What are you talking about? To even begin to affect animal life on the planet you'd have to raise the oxygen content of the atmosphere by several percentage points. Over 150 years of industrial production and we've ticked up the CO2 level by about a tenth of a percent.
 
2012-11-09 08:04:05 PM  

Lev_Astov: You may kid, but the oxygen byproduct is actually a significant concern. We would be producing so much H2 for our energy needs that the O2 released into the atmosphere would potentially cause all kinds of problems.


Psst... when we extract the energy from the hydrogen, we'll use the oxygen too.
 
2012-11-09 08:18:14 PM  
Hate to break it to you, but electricity is involved (electrons are exchanged).
 
2012-11-10 12:25:44 AM  

theorellior: natazha: Try around 1-3%, guy. Photosynthesis is grossly inefficient. It only works because there is so much energy available in sunlight.

One of the reasons photosynthesis is so "inefficient" is because you can only harvest so many energized electrons into an organic system before they decide to attack the cell walls, cytoplasm, nucleus and anything else they can get to, instead of nicely following the complicated chemical cascade set up to store that energy safely. It's why most chlorophyll reflects most of the peak emission bands of the solar spectrum (yellow-green), because it's easier to handle the lower numbers of red and blue photons.

Saying plants should use the "full" power of the solar flux is like saying that nuclear power plants should use the "full" power of an atomic detonation.


Oooh, interesting. I'm glad I read this before I did my why are plants green video.
 
2012-11-10 01:16:34 AM  

Lev_Astov: Foxxinnia: What are we going to do with all that extra oxygen though? Breathe it? I mean, come on, get real.

You may kid, but the oxygen byproduct is actually a significant concern. We would be producing so much H2 for our energy needs that the O2 released into the atmosphere would potentially cause all kinds of problems.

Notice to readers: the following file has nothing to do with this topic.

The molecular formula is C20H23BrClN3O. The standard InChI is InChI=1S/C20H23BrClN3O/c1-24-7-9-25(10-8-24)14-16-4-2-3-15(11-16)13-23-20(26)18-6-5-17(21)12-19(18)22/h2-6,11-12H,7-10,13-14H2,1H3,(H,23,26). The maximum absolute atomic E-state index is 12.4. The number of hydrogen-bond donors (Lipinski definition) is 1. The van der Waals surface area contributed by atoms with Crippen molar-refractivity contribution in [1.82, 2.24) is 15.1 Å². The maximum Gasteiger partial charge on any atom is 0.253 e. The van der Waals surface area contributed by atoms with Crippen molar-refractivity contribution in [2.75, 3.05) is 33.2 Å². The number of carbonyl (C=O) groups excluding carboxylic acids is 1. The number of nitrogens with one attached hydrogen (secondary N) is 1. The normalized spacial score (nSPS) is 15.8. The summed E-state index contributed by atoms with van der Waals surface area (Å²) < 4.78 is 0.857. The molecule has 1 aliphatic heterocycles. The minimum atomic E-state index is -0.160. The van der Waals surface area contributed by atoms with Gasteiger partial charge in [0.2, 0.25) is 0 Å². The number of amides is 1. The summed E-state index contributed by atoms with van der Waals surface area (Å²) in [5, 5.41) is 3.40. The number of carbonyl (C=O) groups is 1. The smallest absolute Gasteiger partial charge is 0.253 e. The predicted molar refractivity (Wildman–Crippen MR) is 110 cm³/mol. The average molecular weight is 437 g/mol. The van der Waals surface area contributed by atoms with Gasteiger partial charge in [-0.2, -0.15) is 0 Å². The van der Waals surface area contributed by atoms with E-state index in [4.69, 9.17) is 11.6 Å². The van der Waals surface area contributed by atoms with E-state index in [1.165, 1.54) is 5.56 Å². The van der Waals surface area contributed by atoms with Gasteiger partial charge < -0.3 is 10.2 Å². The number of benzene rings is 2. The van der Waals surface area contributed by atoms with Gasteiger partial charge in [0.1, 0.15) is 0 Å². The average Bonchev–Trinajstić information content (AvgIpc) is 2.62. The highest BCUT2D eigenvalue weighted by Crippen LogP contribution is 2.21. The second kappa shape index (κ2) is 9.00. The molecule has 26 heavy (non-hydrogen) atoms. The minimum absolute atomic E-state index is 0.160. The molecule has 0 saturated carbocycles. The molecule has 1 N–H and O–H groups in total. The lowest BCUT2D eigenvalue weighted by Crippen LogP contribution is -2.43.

CO2 is bad enough, but encourages rampant plant growth as the levels rise. Excessive O2 could cause toxicity problems for members of the animal kingdom as well as limiting plant growth. I think it would also spur massive growth of single cell creatures which could cause other problems. I've never really heard anyone talk of this potential problem before, though, so I'm just coming up with this as I go.


Largely because most scientists don't think anyone is stupid enough to do it.

Sure, injecting HIV, flesh eating bacteria, 16M HCl, and sarin in your scrotum *might* cure cancer, but I don't think anyone is going to try it.

On the plus side if we did do it, shortly after most mamals died we'd get giant insects.
 
2012-11-10 02:33:17 AM  

Lev_Astov: Foxxinnia: What are we going to do with all that extra oxygen though? Breathe it? I mean, come on, get real.

You may kid, but the oxygen byproduct is actually a significant concern. We would be producing so much H2 for our energy needs that the O2 released into the atmosphere would potentially cause all kinds of problems.

CO2 is bad enough, but encourages rampant plant growth as the levels rise. Excessive O2 could cause toxicity problems for members of the animal kingdom as well as limiting plant growth. I think it would also spur massive growth of single cell creatures which could cause other problems. I've never really heard anyone talk of this potential problem before, though, so I'm just coming up with this as I go.